The retire/rehire program allows the bureau to hire recently retired officers who return to the force without their previous seniority and aren’t eligible for specialty units but are ready to take calls for service on day one.

The plan is a short-term way to rapidly increase staffing while the bureau works to train newly hired officers, according to the mayor. Wheeler said the officers will improve response times and help prevent burnout.

He said the understaffing plaguing the department was a major concern:

“Our city police bureau is critically understaffed. Chief Lovell believes we need 300 officers in the next three years to bring us back to where we need to be.

“It has been challenging and I’m not going to lie, there’s a lot going on. There are multiple crises unfolding in our city.”

In July, the Portland Police Bureau has 794 officers out of an allotted 916. Of those, 59 officers are still in training. Also in July, Chief Chuck Lovell warned that pending retirements were concerning and retire/rehire could be a short-term solution:

“We currently have about 80 officers who will be eligible in July to retire. Instead of seeing them leave and our numbers decrease, it will allow us a vehicle to bring them back to keep them from leaving, and prevent what would essentially be a retirement cliff…”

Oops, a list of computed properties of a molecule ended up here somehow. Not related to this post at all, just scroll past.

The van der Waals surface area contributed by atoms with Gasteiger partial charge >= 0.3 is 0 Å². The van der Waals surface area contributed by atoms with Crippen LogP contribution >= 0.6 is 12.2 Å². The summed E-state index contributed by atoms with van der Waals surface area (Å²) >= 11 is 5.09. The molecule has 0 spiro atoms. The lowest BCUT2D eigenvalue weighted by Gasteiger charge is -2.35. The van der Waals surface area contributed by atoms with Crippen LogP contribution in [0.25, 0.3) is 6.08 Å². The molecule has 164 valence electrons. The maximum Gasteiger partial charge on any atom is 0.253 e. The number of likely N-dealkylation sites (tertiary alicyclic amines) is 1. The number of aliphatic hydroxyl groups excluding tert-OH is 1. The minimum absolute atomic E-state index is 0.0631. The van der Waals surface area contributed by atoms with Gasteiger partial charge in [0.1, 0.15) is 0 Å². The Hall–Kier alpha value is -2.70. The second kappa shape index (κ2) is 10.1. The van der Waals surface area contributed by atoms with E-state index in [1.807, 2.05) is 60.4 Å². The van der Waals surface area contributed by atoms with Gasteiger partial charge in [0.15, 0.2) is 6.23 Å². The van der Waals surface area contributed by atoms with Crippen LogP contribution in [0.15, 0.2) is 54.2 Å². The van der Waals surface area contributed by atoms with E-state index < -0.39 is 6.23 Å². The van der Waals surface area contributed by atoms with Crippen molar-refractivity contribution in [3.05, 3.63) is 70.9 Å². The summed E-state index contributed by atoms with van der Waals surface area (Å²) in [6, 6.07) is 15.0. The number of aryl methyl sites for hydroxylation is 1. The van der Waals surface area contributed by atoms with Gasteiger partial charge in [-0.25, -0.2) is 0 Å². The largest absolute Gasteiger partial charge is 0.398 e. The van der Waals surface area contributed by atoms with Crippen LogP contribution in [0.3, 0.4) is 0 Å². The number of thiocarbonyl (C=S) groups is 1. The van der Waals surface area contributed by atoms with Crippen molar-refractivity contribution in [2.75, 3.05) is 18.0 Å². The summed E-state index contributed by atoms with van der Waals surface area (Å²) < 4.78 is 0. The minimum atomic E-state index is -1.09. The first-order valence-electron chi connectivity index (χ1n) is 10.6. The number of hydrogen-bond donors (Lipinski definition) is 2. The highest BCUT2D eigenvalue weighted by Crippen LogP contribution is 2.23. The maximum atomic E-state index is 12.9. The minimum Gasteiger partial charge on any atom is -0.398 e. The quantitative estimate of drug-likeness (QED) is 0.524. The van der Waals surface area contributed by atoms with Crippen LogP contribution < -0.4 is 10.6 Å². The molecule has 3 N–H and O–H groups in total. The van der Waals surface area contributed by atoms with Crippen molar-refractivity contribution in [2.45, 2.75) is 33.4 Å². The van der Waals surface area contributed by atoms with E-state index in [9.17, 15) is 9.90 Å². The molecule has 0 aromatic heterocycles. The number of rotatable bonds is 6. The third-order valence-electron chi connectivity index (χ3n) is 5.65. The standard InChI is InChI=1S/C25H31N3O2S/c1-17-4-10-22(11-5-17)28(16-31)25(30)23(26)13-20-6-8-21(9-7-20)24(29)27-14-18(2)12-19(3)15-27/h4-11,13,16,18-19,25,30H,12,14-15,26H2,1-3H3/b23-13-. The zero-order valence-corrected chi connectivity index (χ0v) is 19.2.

The Mayor said rebuilding the Portland Police Bureau and re-establishing community outreach will help stem the violence:

“There is no question in my mind that if we have the focused intervention team fully staffed (and deployed), which I expect to have happen next month, in addition to the enhanced community team that I directed the chief to deploy several months ago, that makes sure we have investigative follow up for gun violence…

“And if we add to that a longer-term strategy around rebuilding the Portland Police Bureau so we can get back to community policing, which is what we should be doing in the first place … this will definitely have an impact on reducing gun violence.”

The Mayor and police leadership have struggled to control the growing violence in the city against the backdrop of liberal calls for defunding the police.

After disbanding the police bureau’s controversial Gun Violence Reduction Team last summer in response to overwhelming protester demands and longstanding criticism from Commissioner Jo Ann Hardesty, Wheeler has incrementally brought back the team’s functions.

In February, the mayor announced the formation of the Enhanced Community Safety Team — a group of three sergeants, six detectives and 12 officers devoted to investigating gun crimes.

In March, those officers were federally deputized and joined a task force consisting of agents from the Federal Bureau of Investigation and Bureau of Alcohol, Tobacco, Firearms and Explosives.

The People for Portland group took to Twitter to blast the Mayor’s plans, saying the action was too little too late:

“This is inadequate. Portland is 300 officers below the minimum staffing levels for a city our size with record shootings, murders & violence. The city council should fund 300 officers and phase in the hiring as quickly as can be responsibly achieved.”